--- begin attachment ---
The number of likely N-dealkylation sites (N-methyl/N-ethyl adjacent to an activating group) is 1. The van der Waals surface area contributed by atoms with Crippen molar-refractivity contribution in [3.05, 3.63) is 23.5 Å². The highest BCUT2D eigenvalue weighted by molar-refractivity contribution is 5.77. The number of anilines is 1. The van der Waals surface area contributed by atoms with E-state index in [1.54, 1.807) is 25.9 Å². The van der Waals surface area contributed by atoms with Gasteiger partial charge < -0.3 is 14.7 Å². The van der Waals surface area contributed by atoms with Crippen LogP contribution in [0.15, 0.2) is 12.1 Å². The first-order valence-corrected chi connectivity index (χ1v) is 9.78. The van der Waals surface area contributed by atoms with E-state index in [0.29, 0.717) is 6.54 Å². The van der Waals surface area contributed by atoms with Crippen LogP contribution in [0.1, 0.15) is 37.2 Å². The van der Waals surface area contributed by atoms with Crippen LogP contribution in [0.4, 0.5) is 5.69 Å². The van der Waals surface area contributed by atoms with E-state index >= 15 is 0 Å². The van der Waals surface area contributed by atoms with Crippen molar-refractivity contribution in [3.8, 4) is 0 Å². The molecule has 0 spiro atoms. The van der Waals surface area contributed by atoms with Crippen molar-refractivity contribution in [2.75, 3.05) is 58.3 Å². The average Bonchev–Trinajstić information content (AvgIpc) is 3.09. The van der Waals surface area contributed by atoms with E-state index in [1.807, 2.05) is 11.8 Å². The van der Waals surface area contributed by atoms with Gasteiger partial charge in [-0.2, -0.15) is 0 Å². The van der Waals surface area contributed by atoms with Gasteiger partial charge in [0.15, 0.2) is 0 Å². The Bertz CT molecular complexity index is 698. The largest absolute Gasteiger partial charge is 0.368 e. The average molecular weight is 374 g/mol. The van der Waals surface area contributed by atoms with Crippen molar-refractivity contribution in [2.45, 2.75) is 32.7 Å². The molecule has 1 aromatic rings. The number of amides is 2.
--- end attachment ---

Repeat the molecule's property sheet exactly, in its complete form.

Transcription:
The number of likely N-dealkylation sites (N-methyl/N-ethyl adjacent to an activating group) is 1. The van der Waals surface area contributed by atoms with Crippen molar-refractivity contribution in [3.05, 3.63) is 23.5 Å². The highest BCUT2D eigenvalue weighted by molar-refractivity contribution is 5.77. The number of anilines is 1. The van der Waals surface area contributed by atoms with E-state index in [1.54, 1.807) is 25.9 Å². The van der Waals surface area contributed by atoms with Gasteiger partial charge < -0.3 is 14.7 Å². The van der Waals surface area contributed by atoms with Crippen LogP contribution in [0.15, 0.2) is 12.1 Å². The first-order valence-corrected chi connectivity index (χ1v) is 9.78. The van der Waals surface area contributed by atoms with E-state index in [0.29, 0.717) is 6.54 Å². The van der Waals surface area contributed by atoms with Crippen LogP contribution in [0.1, 0.15) is 37.2 Å². The van der Waals surface area contributed by atoms with Crippen LogP contribution in [0.4, 0.5) is 5.69 Å². The van der Waals surface area contributed by atoms with E-state index >= 15 is 0 Å². The van der Waals surface area contributed by atoms with Crippen molar-refractivity contribution in [3.8, 4) is 0 Å². The molecule has 0 spiro atoms. The van der Waals surface area contributed by atoms with Crippen molar-refractivity contribution in [2.75, 3.05) is 58.3 Å². The average Bonchev–Trinajstić information content (AvgIpc) is 3.09. The van der Waals surface area contributed by atoms with E-state index in [1.807, 2.05) is 11.8 Å². The van der Waals surface area contributed by atoms with Gasteiger partial charge in [-0.2, -0.15) is 0 Å². The van der Waals surface area contributed by atoms with Gasteiger partial charge in [0.15, 0.2) is 0 Å². The Bertz CT molecular complexity index is 698. The largest absolute Gasteiger partial charge is 0.368 e. The average molecular weight is 374 g/mol. The van der Waals surface area contributed by atoms with Crippen molar-refractivity contribution in [2.45, 2.75) is 32.7 Å². The molecule has 1 aromatic rings. The number of amides is 2.